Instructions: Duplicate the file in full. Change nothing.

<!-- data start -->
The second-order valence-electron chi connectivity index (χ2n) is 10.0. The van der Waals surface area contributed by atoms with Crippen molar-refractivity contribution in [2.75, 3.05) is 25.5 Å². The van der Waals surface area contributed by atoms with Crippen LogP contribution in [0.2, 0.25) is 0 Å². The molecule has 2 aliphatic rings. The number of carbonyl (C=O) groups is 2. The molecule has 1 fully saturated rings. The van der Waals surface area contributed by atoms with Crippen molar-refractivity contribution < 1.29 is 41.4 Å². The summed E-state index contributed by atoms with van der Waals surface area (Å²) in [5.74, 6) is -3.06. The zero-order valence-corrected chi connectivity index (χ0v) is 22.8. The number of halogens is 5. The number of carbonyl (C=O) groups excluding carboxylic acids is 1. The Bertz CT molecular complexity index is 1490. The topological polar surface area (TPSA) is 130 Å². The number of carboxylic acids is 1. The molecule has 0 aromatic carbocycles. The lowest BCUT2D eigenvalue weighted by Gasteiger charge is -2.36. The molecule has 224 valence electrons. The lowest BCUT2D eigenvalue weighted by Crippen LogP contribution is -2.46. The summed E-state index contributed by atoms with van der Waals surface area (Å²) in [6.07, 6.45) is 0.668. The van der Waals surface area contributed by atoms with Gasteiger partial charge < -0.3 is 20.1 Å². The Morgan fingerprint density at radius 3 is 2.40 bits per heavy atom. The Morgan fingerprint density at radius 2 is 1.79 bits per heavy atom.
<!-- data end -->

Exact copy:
The second-order valence-electron chi connectivity index (χ2n) is 10.0. The van der Waals surface area contributed by atoms with Crippen molar-refractivity contribution in [2.75, 3.05) is 25.5 Å². The van der Waals surface area contributed by atoms with Crippen LogP contribution in [0.2, 0.25) is 0 Å². The molecule has 2 aliphatic rings. The number of carbonyl (C=O) groups is 2. The molecule has 1 fully saturated rings. The van der Waals surface area contributed by atoms with Crippen molar-refractivity contribution < 1.29 is 41.4 Å². The summed E-state index contributed by atoms with van der Waals surface area (Å²) in [5.74, 6) is -3.06. The zero-order valence-corrected chi connectivity index (χ0v) is 22.8. The number of halogens is 5. The number of carbonyl (C=O) groups excluding carboxylic acids is 1. The Bertz CT molecular complexity index is 1490. The topological polar surface area (TPSA) is 130 Å². The number of carboxylic acids is 1. The molecule has 0 aromatic carbocycles. The lowest BCUT2D eigenvalue weighted by Gasteiger charge is -2.36. The molecule has 224 valence electrons. The lowest BCUT2D eigenvalue weighted by Crippen LogP contribution is -2.46. The summed E-state index contributed by atoms with van der Waals surface area (Å²) in [6.07, 6.45) is 0.668. The van der Waals surface area contributed by atoms with Gasteiger partial charge < -0.3 is 20.1 Å². The Morgan fingerprint density at radius 3 is 2.40 bits per heavy atom. The Morgan fingerprint density at radius 2 is 1.79 bits per heavy atom.